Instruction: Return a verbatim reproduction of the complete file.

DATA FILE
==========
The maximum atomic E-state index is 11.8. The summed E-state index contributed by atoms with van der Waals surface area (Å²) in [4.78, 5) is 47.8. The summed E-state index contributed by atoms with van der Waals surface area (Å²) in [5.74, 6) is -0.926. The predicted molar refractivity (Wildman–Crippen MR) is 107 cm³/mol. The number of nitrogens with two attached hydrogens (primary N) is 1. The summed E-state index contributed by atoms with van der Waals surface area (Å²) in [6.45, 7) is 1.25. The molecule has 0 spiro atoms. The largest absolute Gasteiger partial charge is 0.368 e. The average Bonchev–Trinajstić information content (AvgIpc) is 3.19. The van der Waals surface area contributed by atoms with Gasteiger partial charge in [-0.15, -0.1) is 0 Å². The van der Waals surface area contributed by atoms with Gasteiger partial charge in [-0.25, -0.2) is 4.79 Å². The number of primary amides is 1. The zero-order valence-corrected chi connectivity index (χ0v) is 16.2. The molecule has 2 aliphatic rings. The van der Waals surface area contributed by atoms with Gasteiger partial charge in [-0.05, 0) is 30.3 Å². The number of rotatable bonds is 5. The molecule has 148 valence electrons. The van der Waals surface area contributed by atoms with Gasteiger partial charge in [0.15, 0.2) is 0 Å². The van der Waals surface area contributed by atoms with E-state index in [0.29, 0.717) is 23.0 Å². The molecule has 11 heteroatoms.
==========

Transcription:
The maximum atomic E-state index is 11.8. The summed E-state index contributed by atoms with van der Waals surface area (Å²) in [4.78, 5) is 47.8. The summed E-state index contributed by atoms with van der Waals surface area (Å²) in [5.74, 6) is -0.926. The predicted molar refractivity (Wildman–Crippen MR) is 107 cm³/mol. The number of nitrogens with two attached hydrogens (primary N) is 1. The summed E-state index contributed by atoms with van der Waals surface area (Å²) in [6.45, 7) is 1.25. The molecule has 0 spiro atoms. The largest absolute Gasteiger partial charge is 0.368 e. The average Bonchev–Trinajstić information content (AvgIpc) is 3.19. The van der Waals surface area contributed by atoms with Gasteiger partial charge in [-0.15, -0.1) is 0 Å². The van der Waals surface area contributed by atoms with Gasteiger partial charge in [-0.25, -0.2) is 4.79 Å². The number of primary amides is 1. The zero-order valence-corrected chi connectivity index (χ0v) is 16.2. The molecule has 2 aliphatic rings. The van der Waals surface area contributed by atoms with Gasteiger partial charge in [-0.05, 0) is 30.3 Å². The number of rotatable bonds is 5. The molecule has 148 valence electrons. The van der Waals surface area contributed by atoms with Gasteiger partial charge in [0.15, 0.2) is 0 Å². The van der Waals surface area contributed by atoms with E-state index in [0.29, 0.717) is 23.0 Å². The molecule has 11 heteroatoms.